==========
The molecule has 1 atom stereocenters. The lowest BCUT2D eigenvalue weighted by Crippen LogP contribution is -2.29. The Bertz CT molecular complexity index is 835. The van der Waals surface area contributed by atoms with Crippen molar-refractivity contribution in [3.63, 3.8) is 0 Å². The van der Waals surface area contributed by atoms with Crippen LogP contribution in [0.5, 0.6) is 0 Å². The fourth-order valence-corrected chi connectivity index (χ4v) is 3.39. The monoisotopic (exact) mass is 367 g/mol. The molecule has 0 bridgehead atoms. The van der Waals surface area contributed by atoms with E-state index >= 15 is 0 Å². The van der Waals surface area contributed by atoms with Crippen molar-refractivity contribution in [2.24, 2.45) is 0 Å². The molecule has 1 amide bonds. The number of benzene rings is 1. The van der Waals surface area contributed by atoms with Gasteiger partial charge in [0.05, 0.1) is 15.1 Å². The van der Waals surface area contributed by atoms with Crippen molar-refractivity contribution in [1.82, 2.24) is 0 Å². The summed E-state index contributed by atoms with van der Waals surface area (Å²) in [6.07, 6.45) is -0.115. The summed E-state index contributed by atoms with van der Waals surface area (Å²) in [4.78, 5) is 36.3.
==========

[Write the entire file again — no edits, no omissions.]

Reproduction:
The molecule has 1 atom stereocenters. The lowest BCUT2D eigenvalue weighted by Crippen LogP contribution is -2.29. The Bertz CT molecular complexity index is 835. The van der Waals surface area contributed by atoms with Crippen molar-refractivity contribution in [3.63, 3.8) is 0 Å². The van der Waals surface area contributed by atoms with Crippen LogP contribution in [0.5, 0.6) is 0 Å². The fourth-order valence-corrected chi connectivity index (χ4v) is 3.39. The monoisotopic (exact) mass is 367 g/mol. The molecule has 0 bridgehead atoms. The van der Waals surface area contributed by atoms with E-state index >= 15 is 0 Å². The van der Waals surface area contributed by atoms with Crippen molar-refractivity contribution in [2.24, 2.45) is 0 Å². The molecule has 1 amide bonds. The number of benzene rings is 1. The van der Waals surface area contributed by atoms with Gasteiger partial charge in [0.05, 0.1) is 15.1 Å². The van der Waals surface area contributed by atoms with Crippen molar-refractivity contribution in [1.82, 2.24) is 0 Å². The summed E-state index contributed by atoms with van der Waals surface area (Å²) in [6.07, 6.45) is -0.115. The summed E-state index contributed by atoms with van der Waals surface area (Å²) in [4.78, 5) is 36.3.